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21 February, 2012

A house for Sumi


 By Deka Amalia  
Features


 Dewi K.
Trembling, 18-year-old Sumi carried her baby, less than a year old, her eyes fixed on the group of uniformed men carrying clubs.
She could not understand why these people had ruthlessly destroyed her house and anything inside it. Her neighbors said they were the local administration officers in charge of maintaining order.
Sumi sat in silence, sadness stabbing deep into her heart. Her husband, Yoyok, and all their neighbors were angrily trying to prevent the men from destroying the whole neighborhood. Vehement shouts and hysterical cries echoed that fateful afternoon in the hullabaloo of the house demolition.
Sumi could only tightly hug her baby and quiveringly pray to God for help in this ordeal.
Sumi and Yoyok had had to work hard day and night before they could get the house. Yoyok was a construction worker while Sumi roamed half the city as a scavenger. After several years of toil, they could finally buy a small house in an area formerly intended for a factory compound. The neighborhood was made up of people like him: construction workers, street vendors, scavengers, beggars and the like.
Like their neighbors, Sumi and Yoyok worked even harder after buying the small house. Sumi wanted to collect more money so that she could return to her village and break the happy news to her family. She walked farther and farther every day as a scavenger, sifting through garbage to find what she needed.
When night came, she often reminisced about her life in the village. She and her five siblings crowded into a small house with their parents, who worked as farm hands. Sumi and her siblings had barely any elementary school education, for Sumi left when she was in the second grade.
Her parents were only too happy to accept the marriage proposal from Yoyok although Sumi was only 16, especially because Yoyok had got a job in Jakarta.
"You will have a nice house in Jakarta, Sumi, like what we usually see on the television at the village head's office," said her mother.
"You will stay in a house with concrete walls and tiles on the roof," added her father.
When she first came to the capital, Sumi was amazed at everything around her. Wide streets, bright lights, skyscrapers; it seemed to her that the city was bright round the clock. But her dream of living in a decent house vanished when Yoyok took her to a shack behind a shopping compound somewhere in West Jakarta.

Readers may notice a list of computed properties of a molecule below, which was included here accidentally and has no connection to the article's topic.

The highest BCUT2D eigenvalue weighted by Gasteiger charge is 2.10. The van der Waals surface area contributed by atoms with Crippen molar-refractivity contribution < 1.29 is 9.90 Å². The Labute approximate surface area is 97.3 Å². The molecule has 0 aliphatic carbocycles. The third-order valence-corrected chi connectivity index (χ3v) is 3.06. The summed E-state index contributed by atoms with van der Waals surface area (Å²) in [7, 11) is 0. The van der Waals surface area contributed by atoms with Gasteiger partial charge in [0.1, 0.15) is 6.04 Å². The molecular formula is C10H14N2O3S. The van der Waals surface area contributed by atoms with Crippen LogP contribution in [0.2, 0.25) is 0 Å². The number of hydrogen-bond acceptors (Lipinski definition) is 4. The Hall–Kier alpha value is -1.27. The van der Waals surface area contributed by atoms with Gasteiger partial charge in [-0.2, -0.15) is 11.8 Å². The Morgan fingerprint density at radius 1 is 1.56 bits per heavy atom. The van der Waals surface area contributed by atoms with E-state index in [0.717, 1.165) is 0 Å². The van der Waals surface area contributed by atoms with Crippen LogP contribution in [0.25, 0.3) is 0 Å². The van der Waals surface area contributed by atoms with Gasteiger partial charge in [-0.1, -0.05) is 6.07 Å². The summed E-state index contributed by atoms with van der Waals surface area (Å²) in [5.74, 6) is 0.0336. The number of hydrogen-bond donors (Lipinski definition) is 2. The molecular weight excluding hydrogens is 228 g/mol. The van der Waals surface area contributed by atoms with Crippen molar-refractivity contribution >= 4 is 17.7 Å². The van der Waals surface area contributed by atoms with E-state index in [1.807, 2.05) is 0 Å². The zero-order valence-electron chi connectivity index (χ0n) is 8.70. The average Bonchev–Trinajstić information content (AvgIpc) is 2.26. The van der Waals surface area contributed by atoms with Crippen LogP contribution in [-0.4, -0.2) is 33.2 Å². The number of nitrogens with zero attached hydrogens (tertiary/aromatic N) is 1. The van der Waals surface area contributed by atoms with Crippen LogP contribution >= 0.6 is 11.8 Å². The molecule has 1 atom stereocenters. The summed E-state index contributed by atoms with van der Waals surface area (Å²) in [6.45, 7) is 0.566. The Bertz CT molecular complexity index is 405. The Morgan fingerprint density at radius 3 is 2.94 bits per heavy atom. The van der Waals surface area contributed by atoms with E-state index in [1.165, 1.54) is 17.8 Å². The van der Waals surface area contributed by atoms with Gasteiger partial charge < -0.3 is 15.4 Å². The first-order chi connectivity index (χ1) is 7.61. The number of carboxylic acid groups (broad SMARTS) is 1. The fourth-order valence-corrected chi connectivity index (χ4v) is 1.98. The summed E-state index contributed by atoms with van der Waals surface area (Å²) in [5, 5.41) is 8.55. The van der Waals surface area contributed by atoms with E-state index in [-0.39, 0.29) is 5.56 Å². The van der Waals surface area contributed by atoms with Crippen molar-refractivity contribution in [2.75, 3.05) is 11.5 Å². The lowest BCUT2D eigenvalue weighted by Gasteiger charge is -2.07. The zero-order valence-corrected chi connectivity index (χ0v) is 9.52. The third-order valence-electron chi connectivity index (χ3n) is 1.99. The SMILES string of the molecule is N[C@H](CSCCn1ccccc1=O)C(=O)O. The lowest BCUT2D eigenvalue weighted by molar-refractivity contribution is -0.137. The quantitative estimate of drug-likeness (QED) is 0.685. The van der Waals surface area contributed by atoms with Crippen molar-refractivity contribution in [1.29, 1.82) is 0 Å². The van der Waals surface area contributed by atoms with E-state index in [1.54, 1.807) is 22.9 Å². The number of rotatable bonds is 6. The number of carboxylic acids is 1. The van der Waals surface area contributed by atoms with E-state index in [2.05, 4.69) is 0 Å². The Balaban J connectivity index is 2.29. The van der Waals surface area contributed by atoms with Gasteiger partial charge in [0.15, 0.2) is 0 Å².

"Don't worry, Sumi. We'll work hard and save money for a small house. Jakarta gives you everything if only you want to work hard."
Sumi believed her husband's words. He toiled on a construction site, often until late into the night. Sumi learned from the people in her new "neighborhood" that there was a suitable job for her, as many of them were scavengers and were able to earn enough to buy their own television sets.
Days went by and Sumi, with great perseverance, roamed the city collecting whatever might prove valuable from the city's garbage. She could not bring herself to beg at street corners or at traffic lights for she could not stand people staring at her in contempt or out of pity.
Then one day Yoyok told him that there was a small house for sale nearby. It was on a plot of land formerly designated for a factory site. It had been neglected since the economic crisis hit the country several years earlier. Many semipermanent houses had sprung up there.
The house they decided to buy was small -- three meters by 4 meters -- and looked more like a bedroom in a decent house. For them, it was much better than their makeshift house behind the shopping compound.
The walls were made of wooden boards. The floor was cemented and, more importantly, like what her father used to tell her back in the village, the house had brown roof tiles.
"I will raise you here," she told herself proudly time and again, stroking her swollen belly.
But that day all her dreams about the future crashed into pieces as the men in the uniforms brought down her house. They said the house was illegally built on state-owned land. They told her a thousand legal reasons that she could little comprehend. What she knew was that they had to work hard day and night to buy this small house.
She was afraid because the uniformed people told her, her husband and their neighbors that they would be arrested if they continued to put up resistance and put in prison.
Sumi was afraid because she did not think she had quarreled with anybody. She was afraid because did not think she had done anything wrong. She and her husband toiled to collect money and they had bought the house out of their own savings.
Her body shivering in fear, Sumi watched how the uniformed people flattened the houses to the ground. She watched some of her neighbors beaten up because they resisted. She watched her husband shouting himself hoarse at the uniformed people.
Sumi hugged her baby even closer. "I don't know where we should stay tonight, child. I don't know where to raise you."
She heard the uniformed people shouting to them that they had to vacate the place that very day or face arrest.
Night descended. Sumi, her baby and her husband were still roaming the city, looking for a spot where they could put up a makeshift hut. She was carrying her baby while Yoyok hauled two bundles of their belongings. Cars sped past, their bright lights dazzling her eyes. Sumi stared emptily at the brightly illuminated mansions they passed along the way.
Her small, crowded house in the village suddenly emerged before her eyes. It was there that her child should be raised. Stars were twinkling in the sky, far, far away.

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